Easy Does It; YEEZY DOESN'T.

September 20, 2015


It almost seems like the Kanye SS '16 line is grounded in making a mockery of fashion, public perception and most importantly, himself.   


An opinion of Kanye's second collection is perhaps best expressed by New York Magazine's The Cut fashion critic Cathy Hory:


“This second round of drab, broken-down basics proved he can’t be taken seriously as a designer, but nevertheless many people in fashion do seem to take West seriously – they keep showing up expectantly for his performances – and that makes them fools.”


To that end, it is even more audacious of the 'designer' to announce the show last minute and in so doing, forcing an actual designer, Anne Cowen, to scramble about in order to reassemble her show so as not to compete with the abomination we would all subsequently be subjected to.  


It aims to appear simplistic and natural; yet the front row is bedazzled with the likes of the Kardashian clan, Anna Wintour and the epitome of high fashion himself, 2 Chainz.


It aims to embody tones that are relatively unoffensive to the eye in their neutrality, but in assembling the show's models by skin color which wife Kim K so charmingly labeled as 'Light', 'Medium', and 'Dark' on her Instagram, one must call into question the potential racial undertones of the presentation as part of a larger agenda.  However, in dodging the potentially controversial take towards the show's composition, Kanye told Vogue magazine that his casting choices were merely artistic:  "It's just a painting, just using clothing as a canvas of proportion and color."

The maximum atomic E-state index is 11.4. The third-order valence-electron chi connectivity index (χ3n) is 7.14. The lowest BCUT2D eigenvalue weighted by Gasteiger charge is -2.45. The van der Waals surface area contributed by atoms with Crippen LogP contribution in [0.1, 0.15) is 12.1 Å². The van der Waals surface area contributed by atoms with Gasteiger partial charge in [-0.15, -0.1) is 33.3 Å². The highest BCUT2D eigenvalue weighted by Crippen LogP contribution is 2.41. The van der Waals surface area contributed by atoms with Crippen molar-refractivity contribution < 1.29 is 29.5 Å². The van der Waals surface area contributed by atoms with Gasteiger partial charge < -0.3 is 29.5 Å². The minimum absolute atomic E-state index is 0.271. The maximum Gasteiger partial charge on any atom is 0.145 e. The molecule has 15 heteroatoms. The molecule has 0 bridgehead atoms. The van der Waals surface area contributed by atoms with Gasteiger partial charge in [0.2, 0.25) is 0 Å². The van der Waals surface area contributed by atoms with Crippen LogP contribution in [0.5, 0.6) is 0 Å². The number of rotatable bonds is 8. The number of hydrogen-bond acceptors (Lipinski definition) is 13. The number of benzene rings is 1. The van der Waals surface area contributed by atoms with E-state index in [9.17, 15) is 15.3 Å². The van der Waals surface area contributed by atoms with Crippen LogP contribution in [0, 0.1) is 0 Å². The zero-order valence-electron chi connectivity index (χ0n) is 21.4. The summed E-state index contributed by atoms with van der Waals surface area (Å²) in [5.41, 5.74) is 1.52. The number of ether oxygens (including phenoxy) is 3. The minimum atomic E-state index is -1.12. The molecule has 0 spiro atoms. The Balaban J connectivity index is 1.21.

The subliminal in any art is something to marvel but in the context of Kanye's often outspoken and direct behavior it is difficult to imagine that this was his intention.  In light of flaring tensions and increased polarization amongst races and social classes in the United States and the media's obsessive attention to fueling the fire, Kanye stood in a direct spotlight to address these issues under a worldwide lens.  


'Future Slave Gear' as Ice T so finely put it.  It could have really been runway, but it was 'runaway'.  


Kayne has promoted himself as the self-proclaimed "Robin Hood" of fashion in that fashion should be readily available to "the masses".  And yet, in promoting a line that appears to be an egregiously overpriced collection (only to be likened to a collaboration between Spanx x Carhartt x Zoolander's 'Derelict Chic') it is priced at the level of an average person's weekly family food budget. His disconnection with so called "masses" has never been more evident. 


P.S.  Having model Ian Connor smoke during the show and unveiling yet another crappy megalomaniacal song was also super cute, Kanye.  


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